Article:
Days Sales in Inventory
Days’ sales in inventory (DSI) is an efficiency ratio that tells you about the average number of days that are required for a business to convert its inventory into sales during the course of an accounting period. There is no benchmark figure for this ratio as it varies from industry to industry.
This ratio is also known as days’ inventory outstanding, days’ inventory or days’ in inventory and is interpreted in a number of different ways. Indicating the liquidity of an entity’s inventory, the DSI represents as to how many days an entity’s will take to sell its inventory. Usually, businesses prefer a lower DSI as it indicates a shorter time period for clearing inventory. However, the average DSI varies depending on the industry in which an entity is operating.
The formula used for calculation of day’s sales in inventory is as follows:
Day’s Sales in Inventory= (Closing Inventory/ COGS for the period) x Number of days in the period
Average inventory can also be used instead of closing inventory in the aforementioned formula.
The formula for calculating average inventory is as follows:
Average Inventory= (Beginning inventory + Closing Inventory)/2
What Does DSI Tell?
DSI basically indicates the time duration for which an entity’s cash is locked up in its stock. Businesses prefer lower DSI as it indicates that the business is efficient in its operations while a higher DSI indicates that an entity may be struggling with high-volume inventory due to investing heavily into the same. Another reason for a higher DSI may be an entity retaining high levels of inventory in order to fulfil large order volumes.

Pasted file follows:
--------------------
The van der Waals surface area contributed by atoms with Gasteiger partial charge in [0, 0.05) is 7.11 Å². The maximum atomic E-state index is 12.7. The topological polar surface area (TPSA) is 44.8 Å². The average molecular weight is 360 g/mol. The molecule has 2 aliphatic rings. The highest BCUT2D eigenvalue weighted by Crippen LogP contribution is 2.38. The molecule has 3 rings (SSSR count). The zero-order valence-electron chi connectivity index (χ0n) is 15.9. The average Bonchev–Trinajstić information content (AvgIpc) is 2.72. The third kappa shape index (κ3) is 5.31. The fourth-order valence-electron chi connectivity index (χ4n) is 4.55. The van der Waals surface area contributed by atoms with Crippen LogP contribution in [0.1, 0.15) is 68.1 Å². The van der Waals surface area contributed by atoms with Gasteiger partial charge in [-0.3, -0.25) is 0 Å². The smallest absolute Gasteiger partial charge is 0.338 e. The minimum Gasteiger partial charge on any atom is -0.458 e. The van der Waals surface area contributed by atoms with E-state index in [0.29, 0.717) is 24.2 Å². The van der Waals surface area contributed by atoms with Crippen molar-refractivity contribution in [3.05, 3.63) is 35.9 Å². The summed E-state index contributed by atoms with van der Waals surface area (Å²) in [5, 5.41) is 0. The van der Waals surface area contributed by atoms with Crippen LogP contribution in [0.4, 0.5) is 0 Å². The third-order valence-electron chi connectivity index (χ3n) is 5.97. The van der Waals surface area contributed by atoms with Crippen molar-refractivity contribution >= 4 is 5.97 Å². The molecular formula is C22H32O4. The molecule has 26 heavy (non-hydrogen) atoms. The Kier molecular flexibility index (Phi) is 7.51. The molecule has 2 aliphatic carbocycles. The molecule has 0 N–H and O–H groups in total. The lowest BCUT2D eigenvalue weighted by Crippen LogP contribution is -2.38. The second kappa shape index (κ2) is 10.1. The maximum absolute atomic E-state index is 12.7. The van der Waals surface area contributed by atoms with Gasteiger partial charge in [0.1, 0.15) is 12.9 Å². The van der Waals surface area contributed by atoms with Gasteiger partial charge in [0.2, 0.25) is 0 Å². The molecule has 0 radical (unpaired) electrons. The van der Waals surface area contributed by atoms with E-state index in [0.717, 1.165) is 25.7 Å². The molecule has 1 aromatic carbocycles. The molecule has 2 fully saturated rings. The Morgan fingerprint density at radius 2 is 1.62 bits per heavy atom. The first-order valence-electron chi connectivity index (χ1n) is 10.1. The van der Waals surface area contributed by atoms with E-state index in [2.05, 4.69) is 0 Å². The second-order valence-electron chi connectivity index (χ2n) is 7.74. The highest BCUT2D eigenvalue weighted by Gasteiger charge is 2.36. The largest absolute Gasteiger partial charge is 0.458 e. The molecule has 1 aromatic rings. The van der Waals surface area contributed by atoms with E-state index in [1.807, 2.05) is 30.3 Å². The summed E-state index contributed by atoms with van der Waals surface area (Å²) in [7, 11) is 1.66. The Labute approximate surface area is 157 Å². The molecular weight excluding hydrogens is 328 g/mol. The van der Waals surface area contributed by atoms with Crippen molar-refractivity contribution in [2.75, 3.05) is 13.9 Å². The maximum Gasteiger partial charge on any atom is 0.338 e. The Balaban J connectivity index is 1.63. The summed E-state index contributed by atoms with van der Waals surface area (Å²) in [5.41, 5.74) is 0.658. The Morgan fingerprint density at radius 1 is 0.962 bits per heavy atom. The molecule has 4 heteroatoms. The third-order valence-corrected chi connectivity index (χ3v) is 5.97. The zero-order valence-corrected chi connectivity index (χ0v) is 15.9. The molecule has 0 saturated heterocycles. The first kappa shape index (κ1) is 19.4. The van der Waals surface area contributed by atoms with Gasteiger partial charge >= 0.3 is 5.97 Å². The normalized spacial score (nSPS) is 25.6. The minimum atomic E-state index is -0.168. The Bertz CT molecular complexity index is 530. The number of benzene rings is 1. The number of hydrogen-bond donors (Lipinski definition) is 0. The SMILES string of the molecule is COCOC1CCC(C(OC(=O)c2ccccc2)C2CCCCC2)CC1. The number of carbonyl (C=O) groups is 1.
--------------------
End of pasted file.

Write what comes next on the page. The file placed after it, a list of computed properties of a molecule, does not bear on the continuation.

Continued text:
In simple words, it is a ratio that is used for measuring and assessing as to how effectively an entity is managing its inventory by determining the days for which an entity’s cash is tied up in the inventory.
DSI & Inventory Turnover
A ratio that is pretty similar to DSI is inventory turnover. This ratio indicates the number of times an entity was able to use or sell its inventory during the course of a specific financial period. The formula for calculating Inventory/ stock turnover is as follows:
Inventory Turnover = COGS/ Average inventory
The inventory/ stock turnover ratio is linked to Days’ Sales in Inventory ratio via the below mentioned relationship:
DSI = 1/inventory turnover x Number of days in the period
Importance of DSI
Managing levels of inventory is very important for most entities, and it is especially integral for retail businesses or those that are selling physical items. While, the inventory/ stock turnover ratio is mostly used for assessing an entity’s efficiency and effectiveness in generating sales and turning over its inventory, the DSI ratio goes one step ahead by putting that figure into a daily context and providing more accurate information about an entity’s inventory management as well as its overall efficiency and effectiveness.
Example: A Company reported closing inventory of $15M and a cost of sales of $120M in its financial statements for the financial year ended December 31, 2018. Given the figures, the days’ sales in inventory or inventory days for the financial year ended December 31, 2018 is 45.63 days, meaning it takes 46 days for the corporation to sell its entire inventory.